Can desire be one of the themes of James Joyce's Araby?
In the masterful short story 'Araby' by Irish author James Joyce, we see a boy on the edge of adolescence wanting to impress a girl. James Joyce spins out the action slowly and vividly, while all the time concentrating on the lad's desire to please, to help, to be noticed - to be of use. From the description of the evening light in the street outside to the eye for detail in skirt crease and girlish hair, we see the young lad's keeness of feeling as his senses are heightened by the wish to be in a particular young lady's world. Just to revolve in the same sphere that she does would be desire enough for him at that moment. However, it is not to be and Joyce spins out the agony in the interminable waiting until the uncle arrives home to give him the money for the train to market to buy her a gift. But the market is closing and the lad's desires are not to be met-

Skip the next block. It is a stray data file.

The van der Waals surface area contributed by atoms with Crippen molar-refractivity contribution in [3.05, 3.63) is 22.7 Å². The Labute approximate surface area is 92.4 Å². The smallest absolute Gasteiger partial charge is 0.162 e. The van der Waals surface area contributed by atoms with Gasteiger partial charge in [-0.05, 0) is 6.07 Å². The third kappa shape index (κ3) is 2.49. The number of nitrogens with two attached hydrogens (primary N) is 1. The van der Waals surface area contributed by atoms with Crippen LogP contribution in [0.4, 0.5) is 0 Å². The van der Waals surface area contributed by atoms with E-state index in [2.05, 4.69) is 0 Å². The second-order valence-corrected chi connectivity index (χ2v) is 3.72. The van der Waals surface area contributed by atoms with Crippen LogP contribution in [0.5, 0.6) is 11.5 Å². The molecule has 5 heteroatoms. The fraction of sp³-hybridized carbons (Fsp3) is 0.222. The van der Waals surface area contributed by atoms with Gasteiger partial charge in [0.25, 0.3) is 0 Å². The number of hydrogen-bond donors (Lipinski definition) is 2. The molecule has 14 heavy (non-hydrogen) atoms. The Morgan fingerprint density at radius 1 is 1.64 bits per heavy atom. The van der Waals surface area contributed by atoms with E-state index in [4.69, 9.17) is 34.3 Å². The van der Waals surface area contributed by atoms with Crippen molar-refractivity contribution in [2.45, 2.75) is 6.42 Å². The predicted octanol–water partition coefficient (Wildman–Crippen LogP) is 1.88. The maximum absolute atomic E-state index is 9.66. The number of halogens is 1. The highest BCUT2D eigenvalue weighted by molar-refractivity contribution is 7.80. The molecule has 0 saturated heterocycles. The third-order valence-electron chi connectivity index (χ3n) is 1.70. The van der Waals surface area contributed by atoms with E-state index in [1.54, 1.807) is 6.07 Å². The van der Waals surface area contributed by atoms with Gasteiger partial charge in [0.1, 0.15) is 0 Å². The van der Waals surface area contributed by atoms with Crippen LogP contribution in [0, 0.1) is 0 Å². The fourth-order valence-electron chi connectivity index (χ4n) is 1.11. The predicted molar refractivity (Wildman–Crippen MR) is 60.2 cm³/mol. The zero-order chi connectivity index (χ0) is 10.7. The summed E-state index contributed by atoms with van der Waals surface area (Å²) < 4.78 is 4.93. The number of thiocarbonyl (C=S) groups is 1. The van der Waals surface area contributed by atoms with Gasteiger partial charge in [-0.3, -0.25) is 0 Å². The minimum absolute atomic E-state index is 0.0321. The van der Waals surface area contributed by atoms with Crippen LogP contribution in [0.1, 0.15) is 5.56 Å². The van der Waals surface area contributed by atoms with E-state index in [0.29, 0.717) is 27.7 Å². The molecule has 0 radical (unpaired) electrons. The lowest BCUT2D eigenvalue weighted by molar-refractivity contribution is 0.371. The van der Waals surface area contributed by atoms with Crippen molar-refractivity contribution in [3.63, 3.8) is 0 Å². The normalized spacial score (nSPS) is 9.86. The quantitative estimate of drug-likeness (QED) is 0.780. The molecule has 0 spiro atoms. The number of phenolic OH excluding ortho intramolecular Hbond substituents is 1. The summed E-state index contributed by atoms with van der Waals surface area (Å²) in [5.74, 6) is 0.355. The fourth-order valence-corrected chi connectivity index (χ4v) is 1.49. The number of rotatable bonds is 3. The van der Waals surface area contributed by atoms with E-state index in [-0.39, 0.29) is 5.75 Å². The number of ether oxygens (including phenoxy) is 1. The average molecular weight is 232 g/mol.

Yes, desire is one of the themes of "Araby." The boy desires Mangan's sister in a way he can't necessarily articulate to himself, and the nature of his desire isn't made clear to the reader. He likens Mangan's sister to an angel and his aim, to bring her something from the bazaar, is a quest. His admiration for her is figured in chivalric and not sexual terms. He also desires to be noticed, to be important to someone, and to earn the admiration of someone who is dear to him. The boy lives with his aunt and uncle who don't notice him all that much, and who don't treat him as if he is an important or central part of their lives.
Desire drives his quest - a quest that ultimately fails and reveals itself to be empty of meaning or fulfillment for him - but a quest just the same.